Based on personal experience the most effective threat hunting teams are composed of members who have a general baseline of knowledge in things like network communications and activity, network and host forensics, malware analysis, and memory forensics and bring some sort of specialty to the table. Whether that’s an Active Directory SME, a Windows Event Log guru, or some other specialty depends on your organization and, well, your personal interests.

To be an effective threat hunter I also strongly recommend brushing up on your investigative and incident response skills, as you’ll likely need to determine root cause of any suspicious behavior you detect or potentially even respond to an active intrusion you find. Note: The ability to swap out your threat hunting hat for an incident response hat will likely depend on your organization and how they divide roles and responsibilities.

Non-technical skills that are just as valuable include soft skills, written and oral communication, and attention to detail. It never hurts to be a naturally curious person either, though this is moreso a personality trait rather than a skill you can develop. Curiosity can be a double-edged sword if you have a tendency to find yourself lost in rabbit holes, as noted below:

“The challenge, though, like with all forensics, is to know when you are truly done and the hunter should move on. The analyst always will feel like he missed something or didn’t have the right skills to find it, or the adversary is simply better than him. No amount of searching will help remove the doubt that comes with hunting and not finding anything of substance. A good hunt team manager will constantly need to nudge analysts on to the next artifact to look for.”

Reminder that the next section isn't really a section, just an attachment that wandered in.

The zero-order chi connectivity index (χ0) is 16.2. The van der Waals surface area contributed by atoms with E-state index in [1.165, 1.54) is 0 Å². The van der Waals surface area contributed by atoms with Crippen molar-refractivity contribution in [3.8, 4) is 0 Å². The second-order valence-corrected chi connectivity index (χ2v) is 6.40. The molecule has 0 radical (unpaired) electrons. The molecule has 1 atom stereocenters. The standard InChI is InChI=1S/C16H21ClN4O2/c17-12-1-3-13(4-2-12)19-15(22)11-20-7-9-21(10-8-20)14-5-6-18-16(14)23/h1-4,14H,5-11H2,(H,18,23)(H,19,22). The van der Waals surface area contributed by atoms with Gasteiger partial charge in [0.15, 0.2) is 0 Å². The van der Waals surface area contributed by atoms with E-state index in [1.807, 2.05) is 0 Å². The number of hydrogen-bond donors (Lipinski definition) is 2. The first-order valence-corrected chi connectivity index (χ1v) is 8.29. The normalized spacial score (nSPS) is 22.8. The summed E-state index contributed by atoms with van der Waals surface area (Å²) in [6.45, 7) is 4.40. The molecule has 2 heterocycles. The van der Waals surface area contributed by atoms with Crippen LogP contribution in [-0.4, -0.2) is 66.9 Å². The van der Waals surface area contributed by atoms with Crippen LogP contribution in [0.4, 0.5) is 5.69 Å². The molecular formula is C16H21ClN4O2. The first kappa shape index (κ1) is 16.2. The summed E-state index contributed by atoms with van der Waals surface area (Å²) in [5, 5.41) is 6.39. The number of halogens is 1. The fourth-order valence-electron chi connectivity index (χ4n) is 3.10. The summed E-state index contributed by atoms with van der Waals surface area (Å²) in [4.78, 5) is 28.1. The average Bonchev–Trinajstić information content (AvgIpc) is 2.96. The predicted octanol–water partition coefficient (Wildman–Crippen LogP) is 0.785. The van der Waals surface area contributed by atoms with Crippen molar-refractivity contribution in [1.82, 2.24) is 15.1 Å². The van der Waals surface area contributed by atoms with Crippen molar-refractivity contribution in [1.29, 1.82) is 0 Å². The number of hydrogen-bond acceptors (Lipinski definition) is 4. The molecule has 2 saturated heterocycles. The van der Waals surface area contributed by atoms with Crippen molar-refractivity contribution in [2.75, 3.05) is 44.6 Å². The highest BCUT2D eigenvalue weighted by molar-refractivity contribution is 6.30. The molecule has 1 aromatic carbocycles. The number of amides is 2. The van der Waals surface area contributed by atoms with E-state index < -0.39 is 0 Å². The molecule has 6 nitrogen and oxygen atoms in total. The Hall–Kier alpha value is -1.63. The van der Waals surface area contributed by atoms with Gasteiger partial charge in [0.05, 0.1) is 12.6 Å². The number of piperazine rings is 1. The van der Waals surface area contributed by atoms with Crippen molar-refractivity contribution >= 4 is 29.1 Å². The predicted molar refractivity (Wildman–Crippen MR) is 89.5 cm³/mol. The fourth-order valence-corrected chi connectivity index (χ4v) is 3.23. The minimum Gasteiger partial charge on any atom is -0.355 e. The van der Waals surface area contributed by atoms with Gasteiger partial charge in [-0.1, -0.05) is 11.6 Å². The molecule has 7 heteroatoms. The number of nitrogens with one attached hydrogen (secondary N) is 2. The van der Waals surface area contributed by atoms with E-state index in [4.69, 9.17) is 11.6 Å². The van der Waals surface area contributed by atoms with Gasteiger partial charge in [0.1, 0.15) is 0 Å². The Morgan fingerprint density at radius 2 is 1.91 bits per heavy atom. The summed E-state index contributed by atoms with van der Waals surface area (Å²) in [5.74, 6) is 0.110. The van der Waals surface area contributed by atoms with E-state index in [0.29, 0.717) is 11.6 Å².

Leveraging the Open Source DFIR Community

The DFIR community has a huge online presence. The photo above barely scratches the surface. I’ve also compiled a more robust list of resources that I’ll continue to update in the future.

As silly as it sounds, I can’t recommend Twitter enough. Seriously, go make a Twitter account and follow other DFIR people. So many people post links to their blogs, useful white papers, proofs of concepts, and drop hints about potential zero-days they’ve found. In my opinion it’s one of the better places to get relevant security information directly from the exploiters and investigators.


  1. 2019 SANS Threat Hunting Survey
  2. A Practical Model for Conducting Cyber Threat Hunting
  3. Sqrrl Threat Hunting Archive
  4. CrowdStrike IOC Security
  5. David Bianco’s Pyramid of Pain